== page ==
Sharp Rise in Number of Israelis Banned From Marrying Through Rabbinate

A total of 6,727 people are prohibited from marrying in Israel due to issues relating to their Jewishness, a Knesset study shows

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FILE PHOTO: A bride waits for her groom in the outskirts of Podolsk near Moscow, Russia, Saturday, June 16, 2018.
FILE PHOTO: A bride waits for her groom in the outskirts of Podolsk near Moscow, Russia, Saturday, June 16, 2018.Credit: Michael Probst/AP
Judy Maltz
Judy Maltz

The number of Israelis banned from marrying in the country because their Jewish status has been revoked or because of questions raised about their Jewishness has spiked in recent years, according to data presented to the Knesset on Tuesday.

In 2010, according to the figures, 103 Israelis who registered to wed in the country had their Jewish status revoked after undergoing background checks, and were unable to proceed with their plans. They represented 3.1 percent of all Israelis registering to marry that year who were required to go through background checks. By 2017, their number had more than doubled to 231 – or 6.7 percent of those undergoing the checks that year.

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The figures appear in a report compiled by the Knesset Research and Information Center that was presented to the Committee on Immigration, Absorption and Diaspora Affairs. The committee held a hearing on the growing number of Israelis appearing on a blacklist of “unmarriageable” individuals maintained by the Chief Rabbinate.

Fewer than 20 percent of Israeli couples marrying in the country are obligated to go through the background checks, which for the most part are demanded of Russian-speaking immigrants whose Jewish credentials are in question.

Another category of individuals on the blacklist whose numbers have grown significantly in recent years is Israelis whose Jewish status is “pending clarification.” According to the figures revealed on Tuesday, their numbers have almost doubled – from 90 in 2010 to 175 in 2017.

According to the report, of the total of 6,727 names appearing on the rabbinate’s blacklist of “unmarriageables,” about 20 percent are among those whose status is “pending clarification.”

This increase coincides with a relatively new practice embraced by the rabbinate: Over the past three years, its representatives have begun summoning Israelis who are already recognized as Jewish, some of whom even married in the country, for background checks after doubts were raised about the religious status of relatives who planned to wed here. In such cases, after the latter applicants had their requests to marry denied, their relatives in Israel were suddenly notified that their Jewish status was either revoked or needs further checking.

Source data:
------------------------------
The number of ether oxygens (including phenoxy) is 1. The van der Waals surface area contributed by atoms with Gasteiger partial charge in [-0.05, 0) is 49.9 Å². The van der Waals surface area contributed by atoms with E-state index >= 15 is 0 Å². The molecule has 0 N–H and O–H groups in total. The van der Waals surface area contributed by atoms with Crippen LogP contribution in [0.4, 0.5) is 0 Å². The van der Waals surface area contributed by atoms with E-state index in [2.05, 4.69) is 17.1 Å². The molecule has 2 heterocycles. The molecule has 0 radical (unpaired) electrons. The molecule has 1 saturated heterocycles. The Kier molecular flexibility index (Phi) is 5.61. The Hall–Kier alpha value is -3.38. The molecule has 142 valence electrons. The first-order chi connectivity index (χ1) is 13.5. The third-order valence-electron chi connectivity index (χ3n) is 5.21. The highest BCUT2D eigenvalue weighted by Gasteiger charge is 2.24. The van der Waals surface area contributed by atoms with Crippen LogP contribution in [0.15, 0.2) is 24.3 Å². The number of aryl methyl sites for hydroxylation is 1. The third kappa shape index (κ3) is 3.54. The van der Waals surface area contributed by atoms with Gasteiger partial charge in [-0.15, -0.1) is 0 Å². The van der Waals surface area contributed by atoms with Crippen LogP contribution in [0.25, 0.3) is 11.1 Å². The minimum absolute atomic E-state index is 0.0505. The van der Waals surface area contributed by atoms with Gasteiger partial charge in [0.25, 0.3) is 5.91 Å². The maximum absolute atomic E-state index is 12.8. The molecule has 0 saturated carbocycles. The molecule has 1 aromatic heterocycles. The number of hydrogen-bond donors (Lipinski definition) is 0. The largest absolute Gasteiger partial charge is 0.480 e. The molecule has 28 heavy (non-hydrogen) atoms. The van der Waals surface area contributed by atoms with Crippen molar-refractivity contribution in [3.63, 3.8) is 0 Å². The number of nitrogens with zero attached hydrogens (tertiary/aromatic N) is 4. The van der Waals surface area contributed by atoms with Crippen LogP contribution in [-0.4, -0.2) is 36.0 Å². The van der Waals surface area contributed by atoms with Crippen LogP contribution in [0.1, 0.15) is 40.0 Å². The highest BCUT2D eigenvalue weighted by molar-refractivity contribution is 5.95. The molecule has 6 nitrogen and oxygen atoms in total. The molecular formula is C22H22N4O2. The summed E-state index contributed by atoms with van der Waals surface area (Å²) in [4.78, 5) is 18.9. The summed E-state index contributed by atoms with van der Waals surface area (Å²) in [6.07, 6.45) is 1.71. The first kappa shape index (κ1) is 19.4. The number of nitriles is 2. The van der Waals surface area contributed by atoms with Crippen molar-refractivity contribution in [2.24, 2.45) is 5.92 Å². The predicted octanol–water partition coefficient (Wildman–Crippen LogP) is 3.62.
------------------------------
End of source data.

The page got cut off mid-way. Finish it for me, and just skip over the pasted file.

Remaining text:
At the Knesset committee hearing, several lawmakers expressed outrage at the new practice of blacklisting relatives who had never asked to have their Jewish status verified for the purpose of marriage.

“If the individual did not approach the rabbinical authorities with a request to undergo this process, then the rabbinical authorities do not have the authority to carry out such background checks,” said MK Yulia Malinovsky, from the Yisrael Beiteinu party, which is part of the coalition.

Jews cannot marry in the country without providing evidence to the rabbinical authorities that they are Jewish. Typically, that evidence consists of the marriage certificates of their parents or, in the case of Jews from abroad, letters of certification from their congregational rabbis. In most cases, thorough background checks are not necessary. The Chief Rabbinate has the sole authority over marriage and divorce of Jews in Israel; without its approval, Jews cannot be legally wed here.

Last year, ITIM, an organization that assists Israelis struggling with the country’s religious bureaucracy, filed a petition to the Supreme Court on behalf of four families whose members had recently been added to the blacklist. ITIM argued at the time that the Chief Rabbinate does not have the authority to reexamine the Jewish credentials of Israelis who have already been recognized as Jews in the country. It also argued that such background checks constitute an invasion of privacy.

Several months ago, Justice Ministry officials expressed their own reservations about this practice. The next hearing in the Supreme Court case is scheduled for October.

Representatives of the rabbinical authorities who attended the Knesset hearing said that the Chief Rabbinate Council was scheduled to convene on Monday and would decide how to proceed given growing opposition to this new practice.

Besides individuals whose status is pending clarification, the other categories on the blacklist, which the rabbinate began compiling in 1954, are mamzerim (the offspring of relationships forbidden by Jewish law), individuals suspected of still being married, or divorced couples who have resumed living together.

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